Another thing that they could possibly incorporate is what Cardiff have done in the past and get all applicants to send in four a4 sheets of images from their portfolio.


Sorry Rag, like UCAS DIT do ask for a written statement from the applicant about why they want to do the course and also to describe themselves in a couple of pages during the so called "suitability test".True what you say about the interview providing a better picture of the person, but can it test your spacial awareness and your ability to visualise and think in three dimensions? I think not! Is that ability not essential for an architect along with artistic flair?
Although DIT's system is somewhat outdated, how else is someone to sort out the thousands who apply into suitable/unsuitable, as interviewing everyone would be impossible would it not?
I agree that some portfolio pictures should be submitted at suitability test stage also.
On another note, the DIT system is unfair as some students obtain a copy of the test before sitting it, even the little booklet of 45 questions, and have made out answers to all the questions before they went in, I found this out after I sat the test.I don't think that test has ever been changed!!!:confused:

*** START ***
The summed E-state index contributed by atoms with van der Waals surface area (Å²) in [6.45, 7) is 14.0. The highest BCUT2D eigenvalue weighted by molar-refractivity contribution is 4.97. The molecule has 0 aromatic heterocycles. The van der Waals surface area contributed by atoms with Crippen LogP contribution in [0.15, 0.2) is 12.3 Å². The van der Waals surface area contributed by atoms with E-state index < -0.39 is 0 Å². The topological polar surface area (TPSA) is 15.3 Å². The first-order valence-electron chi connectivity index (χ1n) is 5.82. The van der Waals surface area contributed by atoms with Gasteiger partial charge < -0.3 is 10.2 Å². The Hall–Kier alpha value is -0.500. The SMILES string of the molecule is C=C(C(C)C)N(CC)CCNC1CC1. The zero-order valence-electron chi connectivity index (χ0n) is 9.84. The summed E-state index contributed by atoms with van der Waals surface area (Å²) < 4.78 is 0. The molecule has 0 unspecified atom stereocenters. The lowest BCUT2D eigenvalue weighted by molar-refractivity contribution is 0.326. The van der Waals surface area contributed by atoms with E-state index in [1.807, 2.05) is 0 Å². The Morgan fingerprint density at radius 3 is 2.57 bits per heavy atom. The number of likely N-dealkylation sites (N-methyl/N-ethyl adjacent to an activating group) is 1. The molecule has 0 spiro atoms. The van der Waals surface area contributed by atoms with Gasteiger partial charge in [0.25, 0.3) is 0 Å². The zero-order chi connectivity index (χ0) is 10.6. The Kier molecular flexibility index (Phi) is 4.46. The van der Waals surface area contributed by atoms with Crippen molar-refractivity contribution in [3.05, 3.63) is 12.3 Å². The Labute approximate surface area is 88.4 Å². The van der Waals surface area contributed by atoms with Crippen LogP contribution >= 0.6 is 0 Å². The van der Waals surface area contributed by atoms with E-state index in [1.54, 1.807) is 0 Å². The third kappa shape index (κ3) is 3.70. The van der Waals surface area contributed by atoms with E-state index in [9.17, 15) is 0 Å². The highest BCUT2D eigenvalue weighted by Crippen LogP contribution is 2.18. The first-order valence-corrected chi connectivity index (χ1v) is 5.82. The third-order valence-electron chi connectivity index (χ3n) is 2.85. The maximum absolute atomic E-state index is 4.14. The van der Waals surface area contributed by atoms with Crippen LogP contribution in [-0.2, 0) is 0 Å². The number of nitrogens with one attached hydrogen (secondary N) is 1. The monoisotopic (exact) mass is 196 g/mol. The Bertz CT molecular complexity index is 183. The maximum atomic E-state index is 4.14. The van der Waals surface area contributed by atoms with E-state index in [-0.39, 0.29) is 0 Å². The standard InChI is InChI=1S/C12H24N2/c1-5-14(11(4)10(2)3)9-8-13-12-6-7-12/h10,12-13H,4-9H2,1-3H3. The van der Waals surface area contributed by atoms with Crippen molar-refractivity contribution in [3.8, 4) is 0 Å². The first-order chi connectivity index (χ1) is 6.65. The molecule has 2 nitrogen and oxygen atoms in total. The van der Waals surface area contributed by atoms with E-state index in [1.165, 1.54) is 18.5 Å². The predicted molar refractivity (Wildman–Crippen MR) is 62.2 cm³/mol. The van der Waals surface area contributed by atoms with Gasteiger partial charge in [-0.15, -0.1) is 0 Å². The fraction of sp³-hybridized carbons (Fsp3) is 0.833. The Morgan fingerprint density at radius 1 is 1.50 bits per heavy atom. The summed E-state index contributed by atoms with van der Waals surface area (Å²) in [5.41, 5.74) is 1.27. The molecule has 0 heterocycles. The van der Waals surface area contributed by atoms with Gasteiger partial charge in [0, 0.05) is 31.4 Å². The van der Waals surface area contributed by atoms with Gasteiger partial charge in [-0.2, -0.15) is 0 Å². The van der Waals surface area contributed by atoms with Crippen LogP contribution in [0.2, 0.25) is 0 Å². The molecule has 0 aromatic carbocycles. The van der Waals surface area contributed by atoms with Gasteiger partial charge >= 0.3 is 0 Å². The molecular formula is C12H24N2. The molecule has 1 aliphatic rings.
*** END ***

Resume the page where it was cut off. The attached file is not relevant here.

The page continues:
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Re: DIT's flawed entrance system

Postby Mccanno » Tue Oct 10, 2006 8:34 pm

Having gained possible acceptance to both, after passing the DIT test and interview, I still went to UCD as my first preference as I heard the facilities were better and the classes larger. I have heard that some people repeat the DIT test year in - year out until successful because they cannot get enough points to get into UCD. If someone has the financial means to keep repeating their Leaving Cert until they figure out the system at Bolton St, or if they know what is going to be asked, as mentioned by Ash21, how is it anymore effective at choosing candidates! I did not have this benefit as I didn't know anyone who had done it before, such a test is highly prejudicial to students from lower socio-economic backgrounds, who are less likely to know someone who has sat the test previously. Furthermore, is it not of benefit to the profession that all backgrounds are represented, the cutthroat UCD points system, where access programs for such disadvantaged schools now exist, clearly covers this point.

A points based system (with an in-built access program) with interview - no test - is in my opinion the way forward for both schools.